As promised, we’re continuing our sharing about building a camp trailer that can function as a durable structure in the alpine mountain environment. Here is an alternative to the yurt obsession.
Many options exist for framing this type of structure (google keywords such as “tiny house.”) If you’re not dealing with snow loads on your roof, you can do walls with 2×2 instead of 2×4 or 2×6 stud framing, and top with a flat roof raftered with nothing more than 2x4s. That’s how el-cheapo mobile homes are constructed.
Front of the backcountry skiing trailer in framing stage. We wanted an overhang over the front door, and a sleeping loft, so I extended the loft out about 18 inches. That combined with gable eave should give a nice weather protective overhang. I engineered some massive structures to support the overhang, as well as installing two steel knee braces in the final finish.
In our case, we needed something with structural strength we could locate at altitude in Colorado and leave unattended if necessary. That meant some pant seat engineering. So what I did was find a few roof load engineering tables on the web, and ascertained that our “square” (45 degree) gable roof design would be plenty strong framed with 2×6 on 24 inch centers. But just to be sure, since I’m not an engineer, I doubled up every other rafter. Not taking any chances.
Overall, our construction methods are simple and could be scaled to any sort of wall framing. We insulated with blue foam, sheathed with 5/8 plywood oriented horizontally for trailer strength, and paneled the lower inside walls with 3/8 ply, thus making the walls into incredibly strong box trusses so the trailer can be transported without coming apart or sagging fore or aft of the axles which would be embarrassing, though the event might make a good joke for a Jeff Foxworthy standup. Something like, “you know you’re a redneck if you decide to move and your house blows off your trailer.”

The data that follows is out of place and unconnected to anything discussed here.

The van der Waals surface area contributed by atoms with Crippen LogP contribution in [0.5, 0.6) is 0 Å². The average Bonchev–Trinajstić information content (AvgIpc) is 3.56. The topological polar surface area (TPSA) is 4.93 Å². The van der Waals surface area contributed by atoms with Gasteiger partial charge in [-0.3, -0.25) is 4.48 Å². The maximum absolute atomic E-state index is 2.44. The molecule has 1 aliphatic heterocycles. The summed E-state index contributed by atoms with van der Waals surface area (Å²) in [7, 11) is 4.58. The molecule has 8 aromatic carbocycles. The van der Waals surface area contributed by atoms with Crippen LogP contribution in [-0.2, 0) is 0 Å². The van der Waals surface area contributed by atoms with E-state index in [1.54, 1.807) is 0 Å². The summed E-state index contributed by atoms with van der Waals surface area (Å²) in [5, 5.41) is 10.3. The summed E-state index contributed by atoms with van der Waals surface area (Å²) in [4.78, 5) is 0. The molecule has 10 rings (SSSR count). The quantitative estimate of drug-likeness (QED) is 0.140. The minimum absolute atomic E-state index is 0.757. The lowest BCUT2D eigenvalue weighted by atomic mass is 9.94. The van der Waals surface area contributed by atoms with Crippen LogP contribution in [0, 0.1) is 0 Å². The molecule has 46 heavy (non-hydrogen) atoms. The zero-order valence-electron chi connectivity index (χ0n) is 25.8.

The ridge board in most site framed hip roofs is nothing more than a template for locating the rafters. But I wanted our ridge to provide a strong cantilever to support the eaves at both ends, so I used a nice microlam. Yes, total engineering overkill. Like one of my carpenter friends said when he visited our yard where we were building the thing 'wow, that's strong.' We also spent quite a bit of time screwing everything together instead of nailing, so if ever necessary the roof can be removed for transport under tree branches and that sort of thing. The Simpson brand steel rafter connectors on the ridge board are part of that plan. As the trailer stands today, a few guys could have the roof totally off in a day, including labeling and kitting out for re-install. The final roof is steel, Pro Panel brand.
Classic hip roof bird mouths being cut in the rafters.
Rafters ready for install.
Yeah, this is really just a shed, but tradition rules.
Roof framing just about ready for sheathing. Again, we used 5/8 plywood for super strength. In this photo you can see we opted for a very simple exterior covering of mineral roll roofing. I've noticed this material has become more and more common for such applications. Not as durable as some forms of siding, but very quick. Metal corner trim and metal skirt was added later for durability and to avoid providing gnaw fodder for porcupines.
Hip roof eaves are always a creative endeavor, that is unless you happen to have a set of prints from an architectural firm obsessed with details. And in my experience, those non-carpenter pencil pushers never got it right anyway. Of course, in this case the only architect was the muse.
Getting those Lowes budget windows going in. Important for any winter use structure, good low-e windows don't produce damaging interior condensation.
Not exactly a tarpaper shotgun shack, but perhaps the mineral roll roofing siding qualifies it anyway. We'll have to get Jeff Foxworthy on the scene and see what he says.
Yep, Foxworthy won’t be able to accuse us of owning a home that has more miles on it than our car, but I did have to think for a moment to remember that the hot tub we’re planning isn’t a stolen bathtub.